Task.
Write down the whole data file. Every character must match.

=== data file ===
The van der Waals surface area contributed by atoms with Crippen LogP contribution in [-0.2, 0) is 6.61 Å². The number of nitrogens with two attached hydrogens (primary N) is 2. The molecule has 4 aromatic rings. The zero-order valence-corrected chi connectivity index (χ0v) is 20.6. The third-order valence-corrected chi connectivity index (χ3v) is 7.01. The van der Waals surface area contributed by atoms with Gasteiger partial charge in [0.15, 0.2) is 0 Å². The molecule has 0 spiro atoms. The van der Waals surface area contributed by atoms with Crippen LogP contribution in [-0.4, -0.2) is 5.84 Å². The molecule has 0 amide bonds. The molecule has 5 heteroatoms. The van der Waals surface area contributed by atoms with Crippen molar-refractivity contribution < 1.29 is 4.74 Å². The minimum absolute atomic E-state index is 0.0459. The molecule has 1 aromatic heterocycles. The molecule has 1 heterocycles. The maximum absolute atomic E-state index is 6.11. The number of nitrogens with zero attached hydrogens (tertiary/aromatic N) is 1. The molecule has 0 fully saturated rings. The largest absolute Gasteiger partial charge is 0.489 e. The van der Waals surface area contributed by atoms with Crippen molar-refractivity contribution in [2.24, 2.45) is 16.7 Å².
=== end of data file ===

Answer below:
The van der Waals surface area contributed by atoms with Crippen LogP contribution in [-0.2, 0) is 6.61 Å². The number of nitrogens with two attached hydrogens (primary N) is 2. The molecule has 4 aromatic rings. The zero-order valence-corrected chi connectivity index (χ0v) is 20.6. The third-order valence-corrected chi connectivity index (χ3v) is 7.01. The van der Waals surface area contributed by atoms with Gasteiger partial charge in [0.15, 0.2) is 0 Å². The molecule has 0 spiro atoms. The van der Waals surface area contributed by atoms with Crippen LogP contribution in [-0.4, -0.2) is 5.84 Å². The molecule has 0 amide bonds. The molecule has 5 heteroatoms. The van der Waals surface area contributed by atoms with Crippen molar-refractivity contribution < 1.29 is 4.74 Å². The minimum absolute atomic E-state index is 0.0459. The molecule has 1 aromatic heterocycles. The molecule has 1 heterocycles. The maximum absolute atomic E-state index is 6.11. The number of nitrogens with zero attached hydrogens (tertiary/aromatic N) is 1. The molecule has 0 fully saturated rings. The largest absolute Gasteiger partial charge is 0.489 e. The van der Waals surface area contributed by atoms with Crippen molar-refractivity contribution in [2.24, 2.45) is 16.7 Å².